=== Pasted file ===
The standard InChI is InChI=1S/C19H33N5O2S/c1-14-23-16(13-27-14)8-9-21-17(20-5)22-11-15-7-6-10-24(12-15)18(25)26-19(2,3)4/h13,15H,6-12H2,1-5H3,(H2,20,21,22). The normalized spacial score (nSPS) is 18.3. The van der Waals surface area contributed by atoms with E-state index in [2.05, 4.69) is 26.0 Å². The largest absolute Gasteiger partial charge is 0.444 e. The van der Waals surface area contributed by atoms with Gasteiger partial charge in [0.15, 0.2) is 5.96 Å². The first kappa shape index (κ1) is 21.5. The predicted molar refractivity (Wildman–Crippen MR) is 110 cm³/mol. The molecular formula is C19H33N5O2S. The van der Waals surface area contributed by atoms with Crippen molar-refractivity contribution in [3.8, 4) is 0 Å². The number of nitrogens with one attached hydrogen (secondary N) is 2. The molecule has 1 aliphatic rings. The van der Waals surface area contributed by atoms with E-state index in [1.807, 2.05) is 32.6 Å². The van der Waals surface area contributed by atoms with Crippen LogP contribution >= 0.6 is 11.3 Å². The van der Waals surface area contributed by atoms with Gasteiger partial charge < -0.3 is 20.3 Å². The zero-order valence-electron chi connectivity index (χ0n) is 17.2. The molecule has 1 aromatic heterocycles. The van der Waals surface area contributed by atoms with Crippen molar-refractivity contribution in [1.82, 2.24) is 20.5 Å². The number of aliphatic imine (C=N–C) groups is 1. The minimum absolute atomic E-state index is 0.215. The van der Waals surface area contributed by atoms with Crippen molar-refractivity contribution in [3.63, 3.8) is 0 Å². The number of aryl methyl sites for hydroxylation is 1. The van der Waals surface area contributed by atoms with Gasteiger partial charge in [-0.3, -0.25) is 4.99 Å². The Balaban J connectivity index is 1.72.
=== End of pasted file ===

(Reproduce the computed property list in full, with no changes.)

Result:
The standard InChI is InChI=1S/C19H33N5O2S/c1-14-23-16(13-27-14)8-9-21-17(20-5)22-11-15-7-6-10-24(12-15)18(25)26-19(2,3)4/h13,15H,6-12H2,1-5H3,(H2,20,21,22). The normalized spacial score (nSPS) is 18.3. The van der Waals surface area contributed by atoms with E-state index in [2.05, 4.69) is 26.0 Å². The largest absolute Gasteiger partial charge is 0.444 e. The van der Waals surface area contributed by atoms with Gasteiger partial charge in [0.15, 0.2) is 5.96 Å². The first kappa shape index (κ1) is 21.5. The predicted molar refractivity (Wildman–Crippen MR) is 110 cm³/mol. The molecular formula is C19H33N5O2S. The van der Waals surface area contributed by atoms with Crippen molar-refractivity contribution in [3.8, 4) is 0 Å². The number of nitrogens with one attached hydrogen (secondary N) is 2. The molecule has 1 aliphatic rings. The van der Waals surface area contributed by atoms with E-state index in [1.807, 2.05) is 32.6 Å². The van der Waals surface area contributed by atoms with Crippen LogP contribution >= 0.6 is 11.3 Å². The van der Waals surface area contributed by atoms with Gasteiger partial charge < -0.3 is 20.3 Å². The zero-order valence-electron chi connectivity index (χ0n) is 17.2. The molecule has 1 aromatic heterocycles. The van der Waals surface area contributed by atoms with Crippen molar-refractivity contribution in [1.82, 2.24) is 20.5 Å². The number of aliphatic imine (C=N–C) groups is 1. The minimum absolute atomic E-state index is 0.215. The van der Waals surface area contributed by atoms with Crippen molar-refractivity contribution in [3.63, 3.8) is 0 Å². The number of aryl methyl sites for hydroxylation is 1. The van der Waals surface area contributed by atoms with Gasteiger partial charge in [-0.3, -0.25) is 4.99 Å². The Balaban J connectivity index is 1.72.